The Guardian reported yesterday on a new legal threat for firms in the United Kingdom: huge fines for cyber security failures.
Why would the government decide to add insult to injury? The goal is to force companies to get their act together.
We reported earlier on the rise of ransomware
and noted just yesterday in our announcement of a ransomware protection app
the massive costs to business these attacks can have. These attacks have also hit the National Health Service
, causing significant disruption to public services. The UK government is now looking for ways to increase pressure on companies to implement preventive measures and improve processes of dealing with cyber attacks.
While bugs in code and their consequences are to some degree inevitable, there is a lot organizations can do to prevent their infrastructure from attacks and to react adequately once a breach has taken place. The goal of the new penalties is thus not to punish those who, despite all effort, get hacked. Rather, it is to increase the cost for those who decided not to invest in prevention and protection.
If, thus, a major cyber attack results in disruption to services such as transport, health or electricity, an investigation is started. If it is concluded that the victim of the cyber attack had failed to take measures to prevent or deal with security failures, a fine of up to 4% of yearly turnover can be given.
Notification of potential ransomware in Nextcloud
How to protect your business
This is merely another reminder of the growing threats businesses face. Picking the right technologies to depend on is the first and perhaps most important step in protecting your infrastructure.
Sadly, vendors are often hostile to security researchers reporting vulnerabilities. Many invest little beyond what gets them marketing attention.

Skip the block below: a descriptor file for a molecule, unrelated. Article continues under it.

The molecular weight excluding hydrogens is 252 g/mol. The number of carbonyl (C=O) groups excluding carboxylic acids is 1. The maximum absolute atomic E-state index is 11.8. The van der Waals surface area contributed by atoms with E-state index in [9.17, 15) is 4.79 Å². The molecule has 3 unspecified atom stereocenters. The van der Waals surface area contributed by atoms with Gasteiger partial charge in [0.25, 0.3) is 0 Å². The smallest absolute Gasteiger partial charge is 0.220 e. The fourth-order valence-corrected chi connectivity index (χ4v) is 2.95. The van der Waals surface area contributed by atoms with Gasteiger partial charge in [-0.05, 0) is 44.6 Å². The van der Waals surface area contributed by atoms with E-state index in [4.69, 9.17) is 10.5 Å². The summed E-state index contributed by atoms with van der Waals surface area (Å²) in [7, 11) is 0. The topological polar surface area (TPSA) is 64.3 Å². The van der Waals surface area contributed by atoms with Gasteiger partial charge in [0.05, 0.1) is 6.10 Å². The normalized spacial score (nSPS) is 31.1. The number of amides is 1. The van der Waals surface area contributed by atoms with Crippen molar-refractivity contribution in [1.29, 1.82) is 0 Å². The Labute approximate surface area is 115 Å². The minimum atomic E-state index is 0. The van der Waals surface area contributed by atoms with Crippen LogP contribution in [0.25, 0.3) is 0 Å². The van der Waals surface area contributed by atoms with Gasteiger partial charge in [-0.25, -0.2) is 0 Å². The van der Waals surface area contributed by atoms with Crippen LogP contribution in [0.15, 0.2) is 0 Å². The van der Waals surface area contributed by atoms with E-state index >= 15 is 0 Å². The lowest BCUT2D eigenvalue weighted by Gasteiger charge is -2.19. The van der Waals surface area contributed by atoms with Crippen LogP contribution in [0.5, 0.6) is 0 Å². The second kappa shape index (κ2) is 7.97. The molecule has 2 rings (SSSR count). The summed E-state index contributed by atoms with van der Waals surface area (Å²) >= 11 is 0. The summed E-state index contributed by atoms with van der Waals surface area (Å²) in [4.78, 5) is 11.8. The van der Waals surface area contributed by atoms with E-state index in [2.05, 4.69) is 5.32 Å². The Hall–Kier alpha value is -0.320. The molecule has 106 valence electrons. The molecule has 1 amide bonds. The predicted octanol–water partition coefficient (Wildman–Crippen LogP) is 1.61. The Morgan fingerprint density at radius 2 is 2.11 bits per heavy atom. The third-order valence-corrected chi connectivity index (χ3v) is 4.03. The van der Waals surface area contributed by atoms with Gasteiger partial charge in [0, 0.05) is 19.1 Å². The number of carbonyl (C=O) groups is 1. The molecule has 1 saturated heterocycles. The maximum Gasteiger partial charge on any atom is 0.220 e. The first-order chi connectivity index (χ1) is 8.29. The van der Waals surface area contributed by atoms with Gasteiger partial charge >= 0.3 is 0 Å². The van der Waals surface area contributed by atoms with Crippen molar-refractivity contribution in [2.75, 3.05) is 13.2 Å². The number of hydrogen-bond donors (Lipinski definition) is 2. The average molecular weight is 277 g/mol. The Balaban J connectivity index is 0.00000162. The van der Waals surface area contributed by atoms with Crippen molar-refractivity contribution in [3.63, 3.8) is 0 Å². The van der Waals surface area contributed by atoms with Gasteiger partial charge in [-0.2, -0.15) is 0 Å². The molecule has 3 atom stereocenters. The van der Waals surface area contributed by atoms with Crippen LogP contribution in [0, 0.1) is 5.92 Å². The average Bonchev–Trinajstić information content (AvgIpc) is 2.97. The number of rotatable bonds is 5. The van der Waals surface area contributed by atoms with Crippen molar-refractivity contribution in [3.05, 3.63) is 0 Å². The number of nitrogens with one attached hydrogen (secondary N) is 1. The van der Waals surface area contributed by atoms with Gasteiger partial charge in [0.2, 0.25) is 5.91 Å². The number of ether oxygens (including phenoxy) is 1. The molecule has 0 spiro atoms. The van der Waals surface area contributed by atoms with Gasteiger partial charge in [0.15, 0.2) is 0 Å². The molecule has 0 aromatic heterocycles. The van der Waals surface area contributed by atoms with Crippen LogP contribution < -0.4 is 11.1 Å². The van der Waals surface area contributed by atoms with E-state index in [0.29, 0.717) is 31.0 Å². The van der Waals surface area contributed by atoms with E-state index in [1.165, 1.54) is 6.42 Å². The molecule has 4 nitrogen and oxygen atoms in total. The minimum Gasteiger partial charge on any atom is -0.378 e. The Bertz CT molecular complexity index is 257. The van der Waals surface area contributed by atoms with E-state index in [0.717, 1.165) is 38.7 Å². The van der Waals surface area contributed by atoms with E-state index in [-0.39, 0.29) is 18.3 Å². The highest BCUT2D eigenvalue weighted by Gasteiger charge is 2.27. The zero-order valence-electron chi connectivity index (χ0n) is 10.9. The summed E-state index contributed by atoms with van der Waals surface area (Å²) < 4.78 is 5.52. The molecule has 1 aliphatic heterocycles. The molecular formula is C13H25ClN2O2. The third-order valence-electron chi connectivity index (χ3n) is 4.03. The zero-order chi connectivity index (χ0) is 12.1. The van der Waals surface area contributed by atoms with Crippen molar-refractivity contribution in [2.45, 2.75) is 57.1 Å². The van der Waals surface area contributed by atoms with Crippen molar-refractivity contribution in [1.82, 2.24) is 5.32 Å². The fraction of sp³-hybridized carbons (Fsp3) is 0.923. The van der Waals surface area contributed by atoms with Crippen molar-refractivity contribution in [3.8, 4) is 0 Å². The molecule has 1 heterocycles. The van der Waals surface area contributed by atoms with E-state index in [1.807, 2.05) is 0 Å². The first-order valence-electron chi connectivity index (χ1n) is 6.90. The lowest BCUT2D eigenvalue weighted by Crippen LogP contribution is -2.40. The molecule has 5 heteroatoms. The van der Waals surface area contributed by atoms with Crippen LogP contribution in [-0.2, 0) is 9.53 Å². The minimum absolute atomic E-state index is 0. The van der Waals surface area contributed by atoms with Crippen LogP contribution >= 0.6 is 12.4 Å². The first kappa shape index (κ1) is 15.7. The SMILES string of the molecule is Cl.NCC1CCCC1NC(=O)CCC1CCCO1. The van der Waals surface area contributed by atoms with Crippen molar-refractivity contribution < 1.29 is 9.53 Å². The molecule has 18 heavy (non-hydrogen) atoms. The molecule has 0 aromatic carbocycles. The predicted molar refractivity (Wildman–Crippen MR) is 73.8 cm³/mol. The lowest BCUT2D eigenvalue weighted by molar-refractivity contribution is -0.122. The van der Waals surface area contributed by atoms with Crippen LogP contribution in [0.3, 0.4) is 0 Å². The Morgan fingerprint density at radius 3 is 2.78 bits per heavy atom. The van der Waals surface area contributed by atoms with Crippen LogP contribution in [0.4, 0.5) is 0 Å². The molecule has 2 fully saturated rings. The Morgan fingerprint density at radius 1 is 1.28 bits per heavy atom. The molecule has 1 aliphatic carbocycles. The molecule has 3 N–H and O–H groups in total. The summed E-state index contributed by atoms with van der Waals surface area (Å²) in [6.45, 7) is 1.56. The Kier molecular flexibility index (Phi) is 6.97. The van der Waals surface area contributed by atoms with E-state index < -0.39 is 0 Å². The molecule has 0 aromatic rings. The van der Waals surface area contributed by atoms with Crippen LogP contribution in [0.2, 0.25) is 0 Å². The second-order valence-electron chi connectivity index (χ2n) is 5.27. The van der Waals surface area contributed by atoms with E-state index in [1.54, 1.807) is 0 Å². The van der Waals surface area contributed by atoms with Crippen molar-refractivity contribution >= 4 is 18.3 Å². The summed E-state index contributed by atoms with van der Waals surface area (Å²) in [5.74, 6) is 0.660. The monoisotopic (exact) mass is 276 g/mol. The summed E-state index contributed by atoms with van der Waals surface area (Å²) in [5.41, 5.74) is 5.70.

Here are a few factors to consider to avoid such vendors:
- Does the vendor develop its software in a secure way? A transparent process with security reviews of new designs, code reviews and use of pentesting tools all help avoid bugs in the process of writing code.
- Have these processes been verified by an independent third party? It is worth downloading a report and flipping through it and checking what the conclusions were.
- Is there a public Security Bug Bounty program with relevant payouts? On security platforms like HackerOne you can easily check statistics of responsivity and payments, giving you an idea of how serious a vendor takes security.
- How is their security track record? Security mistakes are rarely heavily advertised but you can often find reports by independent researchers complaining their findings were not taken seriously. Or you find issues mentioned and discussed on prominent security lists like the famous Full Disclosure list. A search in the archives can be enlightening!
And a last point: encryption is great. Modern encryption cyphers are rarely broken. Instead, crypto is bypassed! Amazon’s Kindle and Samsung Galaxy protections were bypassed by replacing the key or remove the signature checking code. Bad development practices and a lack of security reviews isn’t fixed with encryption!
I love crypto, it tells me what part of the system not to bother attacking
— Drew Gross, forensic scientist